• Challenge should be performed either for establishment or exclusion of the diagnosis, for scientific reasons in clinical trials, or for enabling determination of the sensitivity of the actual patient (threshold value) or for determining the allergenicity of food.
      • The determination of the sensitivity enables tailor-made guidelines for the patient, and opens the possibility of following sensitivity by repeated challenges, especially in children w ith food allergies which are normally outgrown during childhood (cow´s milk or hen´s egg).
      Controlled food challenges: Selection of patients for challenge (IgE-mediated Type I allergy) E AACI Position Paper, Allergy 2004: 59: 690-697
    • 54.
      • Patients of any age with history of adverse reaction to a food :
      • For establishment or exclusion of the diagnosis of food intolerance/allergy;
      • For scientific reasons in clinical studies;
      • For determination of the threshold value or degree of sensitivity;
      • For asse s sment of tolerance. Once diagnosed, when a patient is suspected to have outgrown clinical allergy -especially in children, whose food allergies are normally outgrown during childhood (eg, milk or hen’s egg allergies).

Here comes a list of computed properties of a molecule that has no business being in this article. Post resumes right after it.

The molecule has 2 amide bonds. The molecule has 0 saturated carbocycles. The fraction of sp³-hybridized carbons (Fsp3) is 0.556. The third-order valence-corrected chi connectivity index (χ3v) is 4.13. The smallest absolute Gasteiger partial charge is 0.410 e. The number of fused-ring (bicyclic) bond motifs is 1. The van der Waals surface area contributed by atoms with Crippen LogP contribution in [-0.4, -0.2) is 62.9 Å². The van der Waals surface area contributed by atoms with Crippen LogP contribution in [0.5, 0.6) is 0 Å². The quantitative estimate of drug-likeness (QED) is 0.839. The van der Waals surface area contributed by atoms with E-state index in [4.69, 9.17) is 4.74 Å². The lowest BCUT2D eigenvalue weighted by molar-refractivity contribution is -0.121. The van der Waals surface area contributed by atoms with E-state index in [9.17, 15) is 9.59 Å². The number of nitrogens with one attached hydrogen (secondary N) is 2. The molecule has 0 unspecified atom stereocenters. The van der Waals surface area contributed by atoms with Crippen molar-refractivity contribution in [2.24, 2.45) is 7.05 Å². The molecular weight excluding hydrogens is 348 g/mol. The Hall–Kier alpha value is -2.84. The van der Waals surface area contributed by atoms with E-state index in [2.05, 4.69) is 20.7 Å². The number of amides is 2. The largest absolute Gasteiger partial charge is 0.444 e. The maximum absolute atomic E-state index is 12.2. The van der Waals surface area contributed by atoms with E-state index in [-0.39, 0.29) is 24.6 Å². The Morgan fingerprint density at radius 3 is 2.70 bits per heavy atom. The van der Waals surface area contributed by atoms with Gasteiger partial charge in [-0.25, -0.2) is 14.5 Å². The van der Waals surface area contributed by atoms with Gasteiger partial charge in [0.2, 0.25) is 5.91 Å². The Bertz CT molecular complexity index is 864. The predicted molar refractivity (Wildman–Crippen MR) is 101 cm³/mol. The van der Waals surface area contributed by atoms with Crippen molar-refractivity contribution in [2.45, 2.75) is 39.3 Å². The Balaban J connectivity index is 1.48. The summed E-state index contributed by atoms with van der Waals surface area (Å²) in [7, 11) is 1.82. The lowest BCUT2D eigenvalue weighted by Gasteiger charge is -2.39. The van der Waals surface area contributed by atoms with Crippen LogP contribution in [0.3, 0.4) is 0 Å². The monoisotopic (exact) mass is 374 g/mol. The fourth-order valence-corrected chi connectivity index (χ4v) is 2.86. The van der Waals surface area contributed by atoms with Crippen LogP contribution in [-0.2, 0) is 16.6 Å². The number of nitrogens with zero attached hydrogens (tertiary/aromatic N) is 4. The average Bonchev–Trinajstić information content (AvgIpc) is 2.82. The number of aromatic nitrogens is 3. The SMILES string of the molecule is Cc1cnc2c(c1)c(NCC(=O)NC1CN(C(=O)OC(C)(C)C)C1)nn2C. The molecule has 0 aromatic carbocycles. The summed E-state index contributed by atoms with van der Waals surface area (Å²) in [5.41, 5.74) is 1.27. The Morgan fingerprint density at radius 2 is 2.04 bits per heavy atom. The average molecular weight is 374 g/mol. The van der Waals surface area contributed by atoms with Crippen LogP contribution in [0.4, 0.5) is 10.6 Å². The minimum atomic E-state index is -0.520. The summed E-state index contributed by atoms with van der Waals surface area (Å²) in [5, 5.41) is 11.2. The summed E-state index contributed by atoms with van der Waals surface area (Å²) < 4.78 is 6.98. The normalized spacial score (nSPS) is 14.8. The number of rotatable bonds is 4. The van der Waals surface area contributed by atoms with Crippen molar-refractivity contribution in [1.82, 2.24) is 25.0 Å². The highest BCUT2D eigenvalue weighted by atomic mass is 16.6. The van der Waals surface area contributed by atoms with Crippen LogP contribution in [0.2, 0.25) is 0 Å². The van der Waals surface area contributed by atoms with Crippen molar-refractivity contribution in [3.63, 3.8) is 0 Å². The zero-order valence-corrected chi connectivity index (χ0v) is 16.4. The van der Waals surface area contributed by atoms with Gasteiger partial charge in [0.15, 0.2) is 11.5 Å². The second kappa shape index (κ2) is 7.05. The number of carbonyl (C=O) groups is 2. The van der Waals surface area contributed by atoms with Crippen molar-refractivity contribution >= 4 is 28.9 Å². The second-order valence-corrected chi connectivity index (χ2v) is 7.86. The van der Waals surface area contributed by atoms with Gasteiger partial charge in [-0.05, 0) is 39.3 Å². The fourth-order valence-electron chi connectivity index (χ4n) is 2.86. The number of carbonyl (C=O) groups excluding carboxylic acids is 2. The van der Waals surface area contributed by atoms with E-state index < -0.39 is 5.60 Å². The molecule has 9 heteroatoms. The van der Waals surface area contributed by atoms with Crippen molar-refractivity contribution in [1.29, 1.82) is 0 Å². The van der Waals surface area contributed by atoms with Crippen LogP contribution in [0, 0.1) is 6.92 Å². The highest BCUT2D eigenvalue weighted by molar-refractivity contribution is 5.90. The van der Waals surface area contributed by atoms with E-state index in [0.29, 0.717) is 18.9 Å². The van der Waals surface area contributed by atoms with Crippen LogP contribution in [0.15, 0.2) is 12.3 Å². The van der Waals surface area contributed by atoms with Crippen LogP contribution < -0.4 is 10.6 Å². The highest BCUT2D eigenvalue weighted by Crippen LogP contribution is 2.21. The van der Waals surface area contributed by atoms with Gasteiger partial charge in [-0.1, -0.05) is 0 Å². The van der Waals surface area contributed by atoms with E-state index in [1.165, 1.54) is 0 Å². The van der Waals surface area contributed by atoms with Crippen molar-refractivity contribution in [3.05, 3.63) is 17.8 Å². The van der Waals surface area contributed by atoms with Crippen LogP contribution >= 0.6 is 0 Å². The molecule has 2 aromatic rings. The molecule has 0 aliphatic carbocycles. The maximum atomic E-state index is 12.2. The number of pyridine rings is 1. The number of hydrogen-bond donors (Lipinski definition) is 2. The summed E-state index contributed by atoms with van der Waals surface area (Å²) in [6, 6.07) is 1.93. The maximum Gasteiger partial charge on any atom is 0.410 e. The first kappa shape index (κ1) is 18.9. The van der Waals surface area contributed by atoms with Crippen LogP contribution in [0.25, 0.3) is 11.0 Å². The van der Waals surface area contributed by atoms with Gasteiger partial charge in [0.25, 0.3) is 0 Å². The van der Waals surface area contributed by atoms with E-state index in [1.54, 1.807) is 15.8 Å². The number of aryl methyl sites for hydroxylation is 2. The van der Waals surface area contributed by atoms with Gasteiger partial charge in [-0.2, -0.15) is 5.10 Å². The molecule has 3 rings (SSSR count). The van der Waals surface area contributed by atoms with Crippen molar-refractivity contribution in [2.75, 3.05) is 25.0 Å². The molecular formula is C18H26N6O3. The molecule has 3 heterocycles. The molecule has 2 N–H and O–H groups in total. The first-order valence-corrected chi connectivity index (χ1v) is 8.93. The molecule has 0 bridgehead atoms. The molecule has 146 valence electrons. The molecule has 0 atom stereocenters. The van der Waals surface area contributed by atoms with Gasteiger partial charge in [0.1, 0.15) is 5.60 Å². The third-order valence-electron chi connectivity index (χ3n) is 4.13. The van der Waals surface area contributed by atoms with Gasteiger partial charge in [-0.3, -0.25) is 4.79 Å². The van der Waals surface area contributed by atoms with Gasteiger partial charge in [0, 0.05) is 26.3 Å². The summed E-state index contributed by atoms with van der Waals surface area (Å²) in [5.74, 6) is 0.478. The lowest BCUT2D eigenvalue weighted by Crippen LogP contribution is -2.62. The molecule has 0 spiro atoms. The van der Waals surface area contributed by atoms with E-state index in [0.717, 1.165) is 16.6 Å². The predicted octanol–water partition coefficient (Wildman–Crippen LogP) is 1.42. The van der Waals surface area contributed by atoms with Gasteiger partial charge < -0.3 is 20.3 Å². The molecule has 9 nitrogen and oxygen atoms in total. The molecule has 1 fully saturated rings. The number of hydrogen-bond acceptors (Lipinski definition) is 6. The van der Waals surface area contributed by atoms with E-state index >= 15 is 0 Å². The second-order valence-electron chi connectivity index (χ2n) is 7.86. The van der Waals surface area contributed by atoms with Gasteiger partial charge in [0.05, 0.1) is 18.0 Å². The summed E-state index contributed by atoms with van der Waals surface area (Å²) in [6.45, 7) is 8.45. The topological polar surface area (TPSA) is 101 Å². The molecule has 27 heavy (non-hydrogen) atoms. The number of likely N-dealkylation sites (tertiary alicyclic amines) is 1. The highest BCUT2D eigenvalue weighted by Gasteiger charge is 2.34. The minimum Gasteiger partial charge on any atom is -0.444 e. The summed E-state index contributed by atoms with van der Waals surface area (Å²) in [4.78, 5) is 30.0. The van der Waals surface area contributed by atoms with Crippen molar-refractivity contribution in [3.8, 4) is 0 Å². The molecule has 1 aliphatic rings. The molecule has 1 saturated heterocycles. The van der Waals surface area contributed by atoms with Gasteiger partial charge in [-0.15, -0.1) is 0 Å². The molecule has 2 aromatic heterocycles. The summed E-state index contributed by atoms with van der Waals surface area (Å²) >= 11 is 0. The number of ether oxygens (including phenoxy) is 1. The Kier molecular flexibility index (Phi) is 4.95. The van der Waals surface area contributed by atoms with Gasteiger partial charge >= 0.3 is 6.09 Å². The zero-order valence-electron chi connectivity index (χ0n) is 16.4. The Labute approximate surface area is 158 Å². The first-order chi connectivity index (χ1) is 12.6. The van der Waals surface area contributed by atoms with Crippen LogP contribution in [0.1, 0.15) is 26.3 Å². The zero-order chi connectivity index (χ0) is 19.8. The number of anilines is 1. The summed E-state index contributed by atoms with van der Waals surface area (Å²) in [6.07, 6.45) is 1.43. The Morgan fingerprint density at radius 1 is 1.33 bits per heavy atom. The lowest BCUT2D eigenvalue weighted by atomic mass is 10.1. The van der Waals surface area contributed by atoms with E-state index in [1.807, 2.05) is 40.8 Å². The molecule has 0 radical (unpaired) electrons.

Controlled food challenges: Inclusion criteria (IgE-mediated allergy) EAACI Position Paper, Allergy 2004; 59: 690-697
    • 55.
      • Patients without specific history of adverse reaction to a food :
      • If any chronic symptom is suspected by the patient or the physician to be food-related
      • If a patient is on an inappropriate elimination diet, without a documented history of adverse food reaction. If the food has to be reintroduced into the diet, and there are reas o ns to suspect that an adverse reaction is possible
      • If a sensitization to a food is diagnosed and tolerance is not known – for example, sensitization to cross-reactive foods that have not been eaten after the adverse reaction
      Controlled food challenges: Inclusion criteria (IgE-mediated Type I allergy) EAACI Position Paper, Allergy 2004; 59: 690-697
    • 56.
      • When a controlled food challenge is not necessary for diagnosing food allergy
      • Repetitive reactions with minimal quantities of food with positive SPT/CAP-RAST